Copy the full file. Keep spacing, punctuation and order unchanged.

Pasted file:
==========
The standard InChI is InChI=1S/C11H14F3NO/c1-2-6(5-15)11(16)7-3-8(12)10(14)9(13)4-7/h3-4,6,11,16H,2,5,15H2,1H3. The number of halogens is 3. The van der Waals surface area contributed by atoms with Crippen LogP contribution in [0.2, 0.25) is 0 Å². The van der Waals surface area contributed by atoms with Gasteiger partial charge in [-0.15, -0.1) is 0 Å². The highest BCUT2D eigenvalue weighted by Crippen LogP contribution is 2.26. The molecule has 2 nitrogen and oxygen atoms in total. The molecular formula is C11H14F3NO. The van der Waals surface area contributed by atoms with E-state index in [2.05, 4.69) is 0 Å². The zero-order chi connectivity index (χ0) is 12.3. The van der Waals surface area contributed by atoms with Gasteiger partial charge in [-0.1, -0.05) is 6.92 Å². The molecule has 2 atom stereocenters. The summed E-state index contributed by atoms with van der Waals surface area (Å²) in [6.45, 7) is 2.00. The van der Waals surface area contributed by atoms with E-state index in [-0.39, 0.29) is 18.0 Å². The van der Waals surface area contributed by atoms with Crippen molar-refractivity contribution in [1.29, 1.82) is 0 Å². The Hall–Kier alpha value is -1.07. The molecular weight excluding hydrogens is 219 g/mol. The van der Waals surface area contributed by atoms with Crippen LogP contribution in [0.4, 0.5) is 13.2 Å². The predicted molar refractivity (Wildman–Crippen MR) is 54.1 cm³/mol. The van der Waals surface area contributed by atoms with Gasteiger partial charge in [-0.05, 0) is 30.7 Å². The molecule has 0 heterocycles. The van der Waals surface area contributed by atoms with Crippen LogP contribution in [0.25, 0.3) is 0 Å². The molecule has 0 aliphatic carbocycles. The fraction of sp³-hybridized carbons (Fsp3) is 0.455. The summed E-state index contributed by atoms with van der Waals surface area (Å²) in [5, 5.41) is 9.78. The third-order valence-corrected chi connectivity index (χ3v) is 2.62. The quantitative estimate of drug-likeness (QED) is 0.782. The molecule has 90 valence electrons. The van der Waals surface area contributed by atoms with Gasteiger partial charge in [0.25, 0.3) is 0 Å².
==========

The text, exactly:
The standard InChI is InChI=1S/C11H14F3NO/c1-2-6(5-15)11(16)7-3-8(12)10(14)9(13)4-7/h3-4,6,11,16H,2,5,15H2,1H3. The number of halogens is 3. The van der Waals surface area contributed by atoms with Crippen LogP contribution in [0.2, 0.25) is 0 Å². The van der Waals surface area contributed by atoms with Gasteiger partial charge in [-0.15, -0.1) is 0 Å². The highest BCUT2D eigenvalue weighted by Crippen LogP contribution is 2.26. The molecule has 2 nitrogen and oxygen atoms in total. The molecular formula is C11H14F3NO. The van der Waals surface area contributed by atoms with E-state index in [2.05, 4.69) is 0 Å². The zero-order chi connectivity index (χ0) is 12.3. The van der Waals surface area contributed by atoms with Gasteiger partial charge in [-0.1, -0.05) is 6.92 Å². The molecule has 2 atom stereocenters. The summed E-state index contributed by atoms with van der Waals surface area (Å²) in [6.45, 7) is 2.00. The van der Waals surface area contributed by atoms with E-state index in [-0.39, 0.29) is 18.0 Å². The van der Waals surface area contributed by atoms with Crippen molar-refractivity contribution in [1.29, 1.82) is 0 Å². The Hall–Kier alpha value is -1.07. The molecular weight excluding hydrogens is 219 g/mol. The van der Waals surface area contributed by atoms with Crippen LogP contribution in [0.4, 0.5) is 13.2 Å². The predicted molar refractivity (Wildman–Crippen MR) is 54.1 cm³/mol. The van der Waals surface area contributed by atoms with Gasteiger partial charge in [-0.05, 0) is 30.7 Å². The molecule has 0 heterocycles. The van der Waals surface area contributed by atoms with Crippen LogP contribution in [0.25, 0.3) is 0 Å². The molecule has 0 aliphatic carbocycles. The fraction of sp³-hybridized carbons (Fsp3) is 0.455. The summed E-state index contributed by atoms with van der Waals surface area (Å²) in [5, 5.41) is 9.78. The third-order valence-corrected chi connectivity index (χ3v) is 2.62. The quantitative estimate of drug-likeness (QED) is 0.782. The molecule has 90 valence electrons. The van der Waals surface area contributed by atoms with Gasteiger partial charge in [0.25, 0.3) is 0 Å².